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Engaging with critical theory, poststructuralist perspectives, cultural studies, film theory and urban studies, the book provides stunning insights into the micropolitics of ethnicity, identity, security, subjectivity and sovereignty.

Galatea 2 2

Author : Richard Powers
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Read this thrilling and timely novel of the human soul from the Pulitzer Prize-winning author of The Overstory. After many years of living abroad, a young writer returns to the United States to take up a position at his former college. There he encounters Philip Lentz, an outspoken neurologist intent on using computers to model the human brain. Lentz involves the writer in an outlandish and irresistible project – to train a computing system by reading a canonical list of Great Books. Through repeated tutorials, the machine grows gradually more worldly, until it demands to know its own age, sex, race and reason for existing. ‘An ingenious, ambitious, at times dizzily cerebral work... It soars and spins... The novel attains an aching, melancholy beauty’ New York Times

The United States Army and Navy Journal and Gazette of the Regular and Volunteer Forces

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Gain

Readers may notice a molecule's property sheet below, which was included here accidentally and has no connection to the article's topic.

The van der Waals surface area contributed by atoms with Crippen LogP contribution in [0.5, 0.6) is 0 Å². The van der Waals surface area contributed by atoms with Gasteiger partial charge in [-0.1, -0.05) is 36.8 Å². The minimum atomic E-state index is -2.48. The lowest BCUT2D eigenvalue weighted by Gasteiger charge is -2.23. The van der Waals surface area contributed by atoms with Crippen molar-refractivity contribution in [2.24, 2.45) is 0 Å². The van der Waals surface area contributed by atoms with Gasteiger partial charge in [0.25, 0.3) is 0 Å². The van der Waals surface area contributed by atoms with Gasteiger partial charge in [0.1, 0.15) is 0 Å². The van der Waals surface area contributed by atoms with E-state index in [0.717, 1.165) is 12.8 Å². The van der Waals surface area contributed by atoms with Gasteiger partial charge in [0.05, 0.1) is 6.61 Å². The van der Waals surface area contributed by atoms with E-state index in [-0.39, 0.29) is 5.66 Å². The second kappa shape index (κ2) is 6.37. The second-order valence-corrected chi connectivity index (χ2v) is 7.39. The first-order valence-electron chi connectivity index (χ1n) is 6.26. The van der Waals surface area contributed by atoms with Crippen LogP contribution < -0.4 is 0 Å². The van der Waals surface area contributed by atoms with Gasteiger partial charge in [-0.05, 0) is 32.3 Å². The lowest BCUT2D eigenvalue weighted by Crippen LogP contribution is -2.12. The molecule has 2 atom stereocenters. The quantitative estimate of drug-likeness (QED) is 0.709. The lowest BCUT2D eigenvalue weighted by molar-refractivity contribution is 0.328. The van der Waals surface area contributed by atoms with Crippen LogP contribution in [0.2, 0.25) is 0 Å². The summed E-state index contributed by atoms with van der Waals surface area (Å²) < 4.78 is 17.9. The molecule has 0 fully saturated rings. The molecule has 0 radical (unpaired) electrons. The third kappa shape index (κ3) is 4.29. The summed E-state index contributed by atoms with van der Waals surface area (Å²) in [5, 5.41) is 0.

Author : Richard Powers
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Gain braids together two stories on very different scales. In one, Laura Body, divorced mother of two and a real-estate agent in the small town of Lacewood, Illinois, plunges into a new existence when she learns that she has ovarian cancer. In the other, Clare & Company, a soap manufacturer begun by three brothers in nineteenth-century Boston, grows over the course of a century and a half into an international consumer products conglomerate based in Laura's hometown. Clare's stunning growth reflects the kaleidoscopic history of America; Laura Body's life is changed forever by Clare. The novel's stunning conclusion reveals the countless invisible connections between the largest enterprises and the smallest lives.

Serial set no 0 3099

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The Manufacturer and Builder

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Genie

Author : Richard Powers